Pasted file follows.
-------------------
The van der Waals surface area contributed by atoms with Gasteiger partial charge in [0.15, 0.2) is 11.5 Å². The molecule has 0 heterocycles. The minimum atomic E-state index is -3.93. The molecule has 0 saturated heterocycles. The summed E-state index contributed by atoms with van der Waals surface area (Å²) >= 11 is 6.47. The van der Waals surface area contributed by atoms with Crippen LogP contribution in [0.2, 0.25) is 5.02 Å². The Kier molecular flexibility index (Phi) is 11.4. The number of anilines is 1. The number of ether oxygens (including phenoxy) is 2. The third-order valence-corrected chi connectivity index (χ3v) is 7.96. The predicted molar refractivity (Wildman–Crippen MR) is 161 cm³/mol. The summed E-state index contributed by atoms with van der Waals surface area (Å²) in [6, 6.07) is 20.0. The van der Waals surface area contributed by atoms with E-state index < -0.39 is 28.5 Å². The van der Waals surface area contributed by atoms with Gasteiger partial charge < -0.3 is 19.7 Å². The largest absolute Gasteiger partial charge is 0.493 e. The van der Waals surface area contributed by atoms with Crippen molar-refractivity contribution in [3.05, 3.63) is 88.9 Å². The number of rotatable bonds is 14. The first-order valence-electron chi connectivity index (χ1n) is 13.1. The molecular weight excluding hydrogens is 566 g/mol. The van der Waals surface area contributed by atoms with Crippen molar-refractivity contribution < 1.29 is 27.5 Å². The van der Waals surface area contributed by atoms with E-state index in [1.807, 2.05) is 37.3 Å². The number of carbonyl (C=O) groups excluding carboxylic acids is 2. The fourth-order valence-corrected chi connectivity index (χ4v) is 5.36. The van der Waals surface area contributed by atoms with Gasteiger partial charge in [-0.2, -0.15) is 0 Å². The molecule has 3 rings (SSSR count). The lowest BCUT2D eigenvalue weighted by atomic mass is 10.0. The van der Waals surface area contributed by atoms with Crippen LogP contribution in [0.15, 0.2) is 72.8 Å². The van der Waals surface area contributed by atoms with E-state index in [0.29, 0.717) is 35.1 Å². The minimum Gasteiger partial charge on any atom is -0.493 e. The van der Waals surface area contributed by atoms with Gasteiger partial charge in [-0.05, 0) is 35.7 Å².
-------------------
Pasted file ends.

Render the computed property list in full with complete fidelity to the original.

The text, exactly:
The van der Waals surface area contributed by atoms with Gasteiger partial charge in [0.15, 0.2) is 11.5 Å². The molecule has 0 heterocycles. The minimum atomic E-state index is -3.93. The molecule has 0 saturated heterocycles. The summed E-state index contributed by atoms with van der Waals surface area (Å²) >= 11 is 6.47. The van der Waals surface area contributed by atoms with Crippen LogP contribution in [0.2, 0.25) is 5.02 Å². The Kier molecular flexibility index (Phi) is 11.4. The number of anilines is 1. The number of ether oxygens (including phenoxy) is 2. The third-order valence-corrected chi connectivity index (χ3v) is 7.96. The predicted molar refractivity (Wildman–Crippen MR) is 161 cm³/mol. The summed E-state index contributed by atoms with van der Waals surface area (Å²) in [6, 6.07) is 20.0. The van der Waals surface area contributed by atoms with E-state index < -0.39 is 28.5 Å². The van der Waals surface area contributed by atoms with Gasteiger partial charge < -0.3 is 19.7 Å². The largest absolute Gasteiger partial charge is 0.493 e. The van der Waals surface area contributed by atoms with Crippen molar-refractivity contribution in [3.05, 3.63) is 88.9 Å². The number of rotatable bonds is 14. The first-order valence-electron chi connectivity index (χ1n) is 13.1. The molecular weight excluding hydrogens is 566 g/mol. The van der Waals surface area contributed by atoms with Crippen molar-refractivity contribution < 1.29 is 27.5 Å². The van der Waals surface area contributed by atoms with E-state index in [1.807, 2.05) is 37.3 Å². The number of carbonyl (C=O) groups excluding carboxylic acids is 2. The fourth-order valence-corrected chi connectivity index (χ4v) is 5.36. The van der Waals surface area contributed by atoms with Gasteiger partial charge in [-0.2, -0.15) is 0 Å². The molecule has 3 rings (SSSR count). The lowest BCUT2D eigenvalue weighted by atomic mass is 10.0. The van der Waals surface area contributed by atoms with Crippen LogP contribution in [0.15, 0.2) is 72.8 Å². The van der Waals surface area contributed by atoms with E-state index in [0.29, 0.717) is 35.1 Å². The minimum Gasteiger partial charge on any atom is -0.493 e. The van der Waals surface area contributed by atoms with Gasteiger partial charge in [-0.05, 0) is 35.7 Å².